Confederate Floating Battery Revival – July ’96 America’s Civil War FeaturePopular during the Crimean War, the floating batterywas revived by hard-pressed Confederates. By Robert Collins Suhr During the Civil War, the South used an 18th-century concept called the floating battery–naval guns mounted on some sort of craft that had to be towed into position. Unable to maneuver to avoid gunfire, batteries usually were covered with …
Stonewall’s 11th-Hour Rally: Jan ’96: America’s Civil War FeatureWith a rusted sword in one hand and a Confederate battle flag in the other,a grim-faced Stonewall Jackson desperately rallied his faltering troops. What Rebelworthy of the name could abandon ‘Old Jack’ in his hour of need?By Robert C. Cheeks It was devilishly hot in the summer of 1862, an oppressive, debilitating heat that ravaged …
A Town Embattled- February ’96 Civil War Times FeatureWinchester, Virginia, saw more of the war than any other place North or Southa town EMBATTLEDCHRIS FORDNEY Ten thousand Confederate troops filled the small town of Winchester, Virginia, early in the summer of 1861. Soldiers were quartered in almost every building. Then, in mid-July, a call came to stop a Federal advance on Manassas, and …
Hancock’s ‘Well-Conducted Fizzle’ – Jan. ’97 America’s Civil War FeatureHancock's 'Well-Conducted Fizzle' With Robert E. Lee’s Army of Northern Virginia stubbornly clinging to Petersburg,Ulysses S. Grant decided to cut its vital rail lines. To perform the surgery, he selected one of the North’s proven heroes– ‘Hancock the Superb.’ By Bruce A. Trinque General UIysses S. Grant had hammered and probed the defenses of Petersburg, …
Decks Covered With Blood – May ’97 America’s Civil War FeatureDecks Covered With Blood Union Admiral David Farragut, preparing to brave the frowning bluffs of Port Hudson, kept his young son by his side. They would “trust in Providence,” he decreed. So would their shipmates. By John F. Wukovits The chief justice of the United States, Edward White, walked toward Admiral George Dewey, recently returned …
Union General George Stannard at Gettysburg – July ’96 America’s Civil War FeatureThe first Vermonter to enlist in the war, Union General George Stannard helped turn the tide at Gettysburg.By Anthony Buono The third day of the Battle of Gettysburg was hot and humid. The battlefield, littered with thousands of dead and dying, bore grim testimony to the fierce fighting of the previous two days. The smell …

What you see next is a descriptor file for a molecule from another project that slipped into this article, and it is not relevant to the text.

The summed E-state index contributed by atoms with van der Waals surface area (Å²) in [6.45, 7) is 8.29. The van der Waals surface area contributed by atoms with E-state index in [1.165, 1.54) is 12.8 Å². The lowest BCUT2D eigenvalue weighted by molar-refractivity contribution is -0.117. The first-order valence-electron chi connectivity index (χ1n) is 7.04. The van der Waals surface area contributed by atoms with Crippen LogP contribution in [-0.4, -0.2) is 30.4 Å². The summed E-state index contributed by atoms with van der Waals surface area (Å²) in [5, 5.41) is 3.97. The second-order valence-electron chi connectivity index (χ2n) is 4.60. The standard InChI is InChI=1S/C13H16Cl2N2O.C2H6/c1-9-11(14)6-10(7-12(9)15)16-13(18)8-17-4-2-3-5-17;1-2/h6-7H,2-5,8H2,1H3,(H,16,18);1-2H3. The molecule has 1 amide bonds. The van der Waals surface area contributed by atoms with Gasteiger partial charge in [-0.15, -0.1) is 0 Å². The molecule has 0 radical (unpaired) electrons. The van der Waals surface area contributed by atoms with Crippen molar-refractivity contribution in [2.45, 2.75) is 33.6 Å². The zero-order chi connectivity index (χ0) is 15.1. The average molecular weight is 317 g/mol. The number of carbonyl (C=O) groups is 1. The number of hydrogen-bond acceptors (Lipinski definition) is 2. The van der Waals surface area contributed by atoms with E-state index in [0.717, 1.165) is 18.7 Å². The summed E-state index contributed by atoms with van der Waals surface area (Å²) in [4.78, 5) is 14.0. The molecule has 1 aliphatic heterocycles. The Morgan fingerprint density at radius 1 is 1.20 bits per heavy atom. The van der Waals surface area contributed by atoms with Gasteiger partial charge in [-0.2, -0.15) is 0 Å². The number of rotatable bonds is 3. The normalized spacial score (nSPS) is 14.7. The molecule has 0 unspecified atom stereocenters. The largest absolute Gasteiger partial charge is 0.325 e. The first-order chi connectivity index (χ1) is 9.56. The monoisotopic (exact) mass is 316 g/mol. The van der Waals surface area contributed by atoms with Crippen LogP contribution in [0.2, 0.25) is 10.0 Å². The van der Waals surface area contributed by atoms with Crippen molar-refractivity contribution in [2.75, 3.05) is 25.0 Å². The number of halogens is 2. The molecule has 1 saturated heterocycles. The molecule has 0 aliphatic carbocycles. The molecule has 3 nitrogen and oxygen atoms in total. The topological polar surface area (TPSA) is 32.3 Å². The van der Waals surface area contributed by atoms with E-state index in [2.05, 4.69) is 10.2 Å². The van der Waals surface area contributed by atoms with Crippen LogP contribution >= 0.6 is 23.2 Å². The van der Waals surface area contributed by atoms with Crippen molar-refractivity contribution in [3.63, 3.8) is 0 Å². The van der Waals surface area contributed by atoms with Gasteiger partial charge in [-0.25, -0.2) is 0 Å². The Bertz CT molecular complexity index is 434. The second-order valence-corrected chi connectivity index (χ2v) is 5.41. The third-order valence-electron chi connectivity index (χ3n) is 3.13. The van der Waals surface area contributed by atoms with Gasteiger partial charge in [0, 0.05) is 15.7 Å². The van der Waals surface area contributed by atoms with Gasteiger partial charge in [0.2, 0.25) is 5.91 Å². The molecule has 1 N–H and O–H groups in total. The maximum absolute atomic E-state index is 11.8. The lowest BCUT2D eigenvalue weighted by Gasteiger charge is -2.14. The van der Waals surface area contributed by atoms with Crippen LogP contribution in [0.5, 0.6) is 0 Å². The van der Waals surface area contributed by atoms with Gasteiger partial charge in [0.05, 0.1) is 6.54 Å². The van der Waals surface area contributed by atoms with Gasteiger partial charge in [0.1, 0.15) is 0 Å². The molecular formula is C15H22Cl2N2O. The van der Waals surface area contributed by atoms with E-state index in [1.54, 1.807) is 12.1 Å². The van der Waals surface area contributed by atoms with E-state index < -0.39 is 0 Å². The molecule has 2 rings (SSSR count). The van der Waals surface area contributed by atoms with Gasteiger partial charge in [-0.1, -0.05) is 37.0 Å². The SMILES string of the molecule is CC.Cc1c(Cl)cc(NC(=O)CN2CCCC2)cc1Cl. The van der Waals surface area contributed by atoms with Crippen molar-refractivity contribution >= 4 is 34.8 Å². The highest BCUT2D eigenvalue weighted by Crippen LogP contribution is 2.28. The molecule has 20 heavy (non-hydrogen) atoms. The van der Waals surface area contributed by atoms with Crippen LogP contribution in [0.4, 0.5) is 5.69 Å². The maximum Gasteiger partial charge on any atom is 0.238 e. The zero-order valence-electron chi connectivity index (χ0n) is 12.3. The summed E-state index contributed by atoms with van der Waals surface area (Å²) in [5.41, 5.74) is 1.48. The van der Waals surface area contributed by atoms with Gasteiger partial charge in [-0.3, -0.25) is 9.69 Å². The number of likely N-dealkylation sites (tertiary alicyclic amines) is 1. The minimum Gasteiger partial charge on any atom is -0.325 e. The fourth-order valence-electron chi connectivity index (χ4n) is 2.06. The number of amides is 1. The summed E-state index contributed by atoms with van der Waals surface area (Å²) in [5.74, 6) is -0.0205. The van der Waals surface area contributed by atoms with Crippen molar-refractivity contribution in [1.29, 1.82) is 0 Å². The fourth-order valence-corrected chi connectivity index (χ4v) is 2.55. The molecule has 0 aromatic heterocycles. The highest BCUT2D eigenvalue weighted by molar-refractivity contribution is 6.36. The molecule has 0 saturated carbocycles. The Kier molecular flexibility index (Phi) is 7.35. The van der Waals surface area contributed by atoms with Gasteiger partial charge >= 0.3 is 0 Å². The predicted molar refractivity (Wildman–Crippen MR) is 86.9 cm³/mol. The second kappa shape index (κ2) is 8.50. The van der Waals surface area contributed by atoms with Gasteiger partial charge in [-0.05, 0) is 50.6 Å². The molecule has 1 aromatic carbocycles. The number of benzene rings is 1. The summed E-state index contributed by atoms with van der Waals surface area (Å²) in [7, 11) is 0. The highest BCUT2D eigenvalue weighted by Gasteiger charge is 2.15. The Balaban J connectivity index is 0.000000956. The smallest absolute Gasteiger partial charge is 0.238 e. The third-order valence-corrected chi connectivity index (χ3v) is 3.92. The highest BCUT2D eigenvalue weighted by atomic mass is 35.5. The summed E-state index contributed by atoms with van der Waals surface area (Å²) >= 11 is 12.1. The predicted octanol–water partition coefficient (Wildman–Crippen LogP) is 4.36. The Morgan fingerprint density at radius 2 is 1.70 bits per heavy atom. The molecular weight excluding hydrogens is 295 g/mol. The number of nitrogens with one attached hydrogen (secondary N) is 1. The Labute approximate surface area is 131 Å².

‘Home, Sweet Home’, Soldier’s Favorite Song – May ’96 America’s Civil War FeatureORDNANCE John Howard Payne’s haunting ‘Home, Sweet Home’was the Civil War soldier’s favorite song. By Ernest L. Abel A few weeks after the Battle of Fredericksburg (December 13, 1862), about 100,000 Federal soldiers and 70,000 Confederates were camped on opposite sides of the Rap-pahannock River in Virginia. The battle had been one of the bloodiest …
All-Girl Rhea County Spartans – July ’96 America’s Civil War FeatureBegun as a lark, the all-girl Rhea County Spartans soon attracted the attention of unamused Union officers. By Charles Rice “I must tell you about a candy stew that they had at Uncle Frank’s last night,” young Mary Paine of Rhea County, Tennessee, wrote to her Confederate-soldier brother in January 1863. “Miss Jennie and Manurva …
Valley of the Shadow – Sept. ’90 America’s Civil War FeatureVALLEY OFTHE SHADOW Overconfident and overextended, the Union Army of the Cumberland advanced into the deep woods of northwest Georgia. Waiting Confederates did notintend for them to leave. At Chickamauga Creek, the two sides collided. By Mike Haskew In the dimly lit log cabin of the Widow Glenn, the military map wasspread. Worried Union officers …
Drones in the Great Hive – December ’95 Civil War Times FeatureDRONES IN THE GREAT HIVEBy Christian A. Fleetwood An African-American Medal of Honor-winner writes bitterly of the way the Union army treats its black soldiers. Christian A. Fleetwood was one of 13 African-American soldiers who won theMedal of Honor at the Battle of Chaffin’s Farm, Virginia, on September 29and 30, 1864. At one time he …